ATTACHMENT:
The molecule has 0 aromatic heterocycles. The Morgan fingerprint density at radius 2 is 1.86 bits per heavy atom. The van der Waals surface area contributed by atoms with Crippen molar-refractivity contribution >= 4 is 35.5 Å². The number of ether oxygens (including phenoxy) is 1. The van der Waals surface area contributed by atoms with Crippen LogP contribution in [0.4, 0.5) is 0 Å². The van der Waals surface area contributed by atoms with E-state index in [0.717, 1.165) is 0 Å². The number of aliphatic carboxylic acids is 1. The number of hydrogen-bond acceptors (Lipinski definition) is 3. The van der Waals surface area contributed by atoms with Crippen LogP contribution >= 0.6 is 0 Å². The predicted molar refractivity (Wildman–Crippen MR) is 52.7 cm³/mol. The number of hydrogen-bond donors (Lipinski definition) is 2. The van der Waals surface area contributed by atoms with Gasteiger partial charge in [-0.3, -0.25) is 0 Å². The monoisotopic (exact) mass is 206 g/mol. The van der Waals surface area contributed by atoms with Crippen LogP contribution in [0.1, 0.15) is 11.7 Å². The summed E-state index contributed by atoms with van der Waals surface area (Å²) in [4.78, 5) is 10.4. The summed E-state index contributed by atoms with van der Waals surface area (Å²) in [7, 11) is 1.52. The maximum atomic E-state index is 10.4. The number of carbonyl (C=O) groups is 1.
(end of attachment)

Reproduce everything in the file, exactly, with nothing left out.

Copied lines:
The molecule has 0 aromatic heterocycles. The Morgan fingerprint density at radius 2 is 1.86 bits per heavy atom. The van der Waals surface area contributed by atoms with Crippen molar-refractivity contribution >= 4 is 35.5 Å². The number of ether oxygens (including phenoxy) is 1. The van der Waals surface area contributed by atoms with Crippen LogP contribution in [0.4, 0.5) is 0 Å². The van der Waals surface area contributed by atoms with E-state index in [0.717, 1.165) is 0 Å². The number of aliphatic carboxylic acids is 1. The number of hydrogen-bond acceptors (Lipinski definition) is 3. The van der Waals surface area contributed by atoms with Crippen LogP contribution >= 0.6 is 0 Å². The predicted molar refractivity (Wildman–Crippen MR) is 52.7 cm³/mol. The number of hydrogen-bond donors (Lipinski definition) is 2. The van der Waals surface area contributed by atoms with Gasteiger partial charge in [-0.3, -0.25) is 0 Å². The monoisotopic (exact) mass is 206 g/mol. The van der Waals surface area contributed by atoms with Crippen LogP contribution in [0.1, 0.15) is 11.7 Å². The summed E-state index contributed by atoms with van der Waals surface area (Å²) in [4.78, 5) is 10.4. The summed E-state index contributed by atoms with van der Waals surface area (Å²) in [7, 11) is 1.52. The maximum atomic E-state index is 10.4. The number of carbonyl (C=O) groups is 1.